Spitting mad
Ready to chuck it in on baby vomit? You’re not alone with a reflux baby.
As a mother of 4, I’ve dealt with reflux on many occasions. My oldest boy Rivan, started this reflux trend. You can imagine as a new mum, how frantic I was when I explained to the doctor that he throws up after each feed. To me it looked like a huge amount of milk being brought back up. Particularly since I was breastfeeding and didn’t know how much he actually swallowed in the first place. 

The doctor gave me very good advice. He told me to take a medicine spoon filled with milk, throw that on the burping cloth and measure the size of the wet area. Then compare it to the amount that Rivan was spitting up.  Turns out that it only looked like a lot, but in actual fact was less than 10ml after each feed.

By the time that the twins came along, I knew not to panic. Tristan also had reflux, but a lot less than Rivan. Zaan was the one that taught me the difference between reflux and actual vomiting. He never had reflux, but that could be because he was tube fed during the first 3 months of his life.  Zaan became allergic to formula made from cow’s milk. This made him throw up. He used to pull his mouth into a pout as if he’d just tasted a lemon. He’d stick his tongue out in a little point and then he’d throw up what was obviously the entire contents of his stomach. A burping cloth was not enough to catch everything.

My little girl Tioné is now 7 weeks old and she has taken reflux to a whole new level.  I’ve seen the milk leave her mouth in little fountains! Even this is not a cause for concern. Except for keeping dry burping cloths at the ready.

So what is reflux?

To put it in very plain terms, it’s babies spitting up after a feed. It’s the same as heartburn in adults. The reason some babies get this is that the muscles at the bottom of the gullet is not fully developed when they’re small. So when their stomachs are full, the pressure of air bubbles cause milk to flow back up. This usually goes away when they grow stronger.

My paediatrician believes that the reason reflux starts at around 4 to 5 weeks is due to the baby becoming greedier and taking bigger gulps when drinking.

How to know if it’s serious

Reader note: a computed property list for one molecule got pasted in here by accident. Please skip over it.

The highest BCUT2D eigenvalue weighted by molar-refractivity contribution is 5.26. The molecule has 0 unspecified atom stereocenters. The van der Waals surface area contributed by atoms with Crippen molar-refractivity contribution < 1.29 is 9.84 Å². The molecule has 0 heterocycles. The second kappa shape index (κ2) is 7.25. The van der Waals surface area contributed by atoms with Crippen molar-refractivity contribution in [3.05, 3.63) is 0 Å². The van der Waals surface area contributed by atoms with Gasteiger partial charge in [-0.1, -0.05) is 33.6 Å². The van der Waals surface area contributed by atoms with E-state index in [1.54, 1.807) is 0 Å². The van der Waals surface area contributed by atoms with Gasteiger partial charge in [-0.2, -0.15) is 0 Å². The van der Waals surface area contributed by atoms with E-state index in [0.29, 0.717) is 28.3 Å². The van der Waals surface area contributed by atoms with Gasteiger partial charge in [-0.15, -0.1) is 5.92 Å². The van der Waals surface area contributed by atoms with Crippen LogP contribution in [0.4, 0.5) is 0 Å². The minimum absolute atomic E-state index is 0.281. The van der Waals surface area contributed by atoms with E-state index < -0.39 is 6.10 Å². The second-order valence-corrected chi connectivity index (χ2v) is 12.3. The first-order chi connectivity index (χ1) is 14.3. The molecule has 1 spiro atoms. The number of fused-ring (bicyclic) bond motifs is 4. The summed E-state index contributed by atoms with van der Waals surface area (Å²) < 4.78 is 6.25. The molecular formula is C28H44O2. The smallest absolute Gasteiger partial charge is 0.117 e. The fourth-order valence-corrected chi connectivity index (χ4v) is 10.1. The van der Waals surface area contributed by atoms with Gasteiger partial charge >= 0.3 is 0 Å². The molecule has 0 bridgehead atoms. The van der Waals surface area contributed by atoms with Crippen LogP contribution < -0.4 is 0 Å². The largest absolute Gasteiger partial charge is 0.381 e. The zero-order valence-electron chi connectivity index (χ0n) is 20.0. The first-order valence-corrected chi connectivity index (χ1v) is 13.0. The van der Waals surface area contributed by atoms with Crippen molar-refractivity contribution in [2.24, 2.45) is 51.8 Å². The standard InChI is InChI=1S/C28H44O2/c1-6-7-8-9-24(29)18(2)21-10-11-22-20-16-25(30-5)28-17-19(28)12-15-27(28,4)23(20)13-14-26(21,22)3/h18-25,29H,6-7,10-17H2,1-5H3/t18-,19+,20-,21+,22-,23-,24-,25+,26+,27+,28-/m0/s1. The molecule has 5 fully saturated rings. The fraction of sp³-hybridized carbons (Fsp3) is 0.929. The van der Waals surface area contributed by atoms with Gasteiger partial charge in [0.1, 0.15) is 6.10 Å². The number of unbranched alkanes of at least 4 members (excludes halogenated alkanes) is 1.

In most cases reflux is not a problem and doesn’t need to be treated. Should your baby have obvious discomfort from the acidity of the milk being brought back up, you’re doctor can prescribe medicine that will alleviate this. Also if your baby is not gaining weight you should consult your doctor as soon as possible.

I am a great believer in reflux drops such as Telament. This helps by making the small bubbles of air join together in the stomach to make it easier for the wind to come out with less milk.  It is also completely safe as well as a preventative measure.

Tioné has no discomfort and is obviously not struggling to gain weight. So unless that changes the only thing I’ll be doing is keep an eye on her to make sure it’s not making her unhappy as well as keeping the burping cloth close at hand.

Did your baby have reflux? What helped you cope?
More on

Read Parent24’s Comments Policy

24.com publishes all comments posted on articles provided that they adhere to our Comments Policy. Should you wish to report a comment for editorial review, please do so by clicking the 'Report Comment' button to the right of each comment.

Comment on this story
Comments have been closed for this article.


Want to know what your baby looks like and what you can expect at this stage?




Balance routine and creativity

Little people need routine, but creative play is also essential. Try these activities with them to balance the two.

See more >


Everything from parties to pre-schools in your area.